found, lost again
Ancient treasures that were retrieved
from the seas and housed in Galle have to be salvaged once again
after the tsunami devastation. Kumudini Hettiarachchi reports
Blue and white
ceramics, grape shot, cannon balls, lead shot, ointment jars, leech
combs, coils of rope and a skull…painstakingly and carefully
these are the ancient "treasures" being salvaged for the
second time in the historic and picturesque city of Galle with its
distinctive Dutch flavour, spiced up by many other cultures including
those of Arabia.
first-time-round, divers spent hours underwater in the old Galle
harbour exploring the seabed to bring up thousands of items as small
as a cracked clay pipe and as big as a stone anchor, weighing a
ton and resembling a heavy pillar. All in a pioneering effort to
shed light on the wonders of Sri Lanka's history, now lying in the
murky waters of the ancient harbour of Galle.
was progressing systematically at the Maritime Archaeological Unit
(MAU), with the artifacts of the undersea explorations being housed
in a building near the old jetty, cheek by jowl with the tunnel
entrance of the Galle Fort, when the tsunami struck on December
26, 2004. (See box for project)
officer N.L.D. Nimal Rexcy and Supply Officer K.S.B. Samaratunga
who were at the site narrowly escaped. Samaratunga, who was having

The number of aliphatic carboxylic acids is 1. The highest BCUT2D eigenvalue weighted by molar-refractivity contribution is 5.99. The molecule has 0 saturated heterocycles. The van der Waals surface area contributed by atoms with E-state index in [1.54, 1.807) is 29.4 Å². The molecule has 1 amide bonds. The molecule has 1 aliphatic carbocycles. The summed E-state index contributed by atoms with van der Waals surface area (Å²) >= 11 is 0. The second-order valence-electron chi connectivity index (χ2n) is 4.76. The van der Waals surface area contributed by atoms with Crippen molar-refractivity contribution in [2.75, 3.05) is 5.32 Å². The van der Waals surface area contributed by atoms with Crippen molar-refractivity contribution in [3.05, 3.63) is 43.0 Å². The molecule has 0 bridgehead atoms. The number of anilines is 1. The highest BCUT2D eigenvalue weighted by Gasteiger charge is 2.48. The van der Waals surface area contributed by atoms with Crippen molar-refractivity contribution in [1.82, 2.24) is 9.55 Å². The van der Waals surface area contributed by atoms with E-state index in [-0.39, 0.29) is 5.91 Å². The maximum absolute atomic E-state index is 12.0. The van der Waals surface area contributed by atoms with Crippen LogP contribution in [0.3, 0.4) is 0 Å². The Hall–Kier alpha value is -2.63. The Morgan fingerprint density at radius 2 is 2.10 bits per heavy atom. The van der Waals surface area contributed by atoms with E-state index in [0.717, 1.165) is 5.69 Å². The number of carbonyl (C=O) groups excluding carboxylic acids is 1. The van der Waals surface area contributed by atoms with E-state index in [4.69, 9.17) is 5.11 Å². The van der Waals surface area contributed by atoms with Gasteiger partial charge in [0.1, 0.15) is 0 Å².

a shower at an outdoor tap meant for divers, managed to clamber
up a huge nuga tree, with soap all over his body.
the gate and wall which proudly lays claim to being the Avondster
project with the emblem of the VOC (the Dutch East India Company)
under it, are torn asunder - mute witnesses to and victims of the
devastation caused by the relentless tsunami. The large stone anchor
of Indo-Arabian style and a heavy bell are just a few of the artifacts
that have been able to withstand the ferocity of the waves.
percent of the artifacts and much more have been washed away by
the tsunami. The computer units, the diving equipment, the dinghies,
the meticulously drawn sketches and lengthy reports - the list goes
on. Even the boat used by the divers has been damaged. The losses
are estimated at Rs. 13 million.
were so many artifacts including a prized find of a lead bar used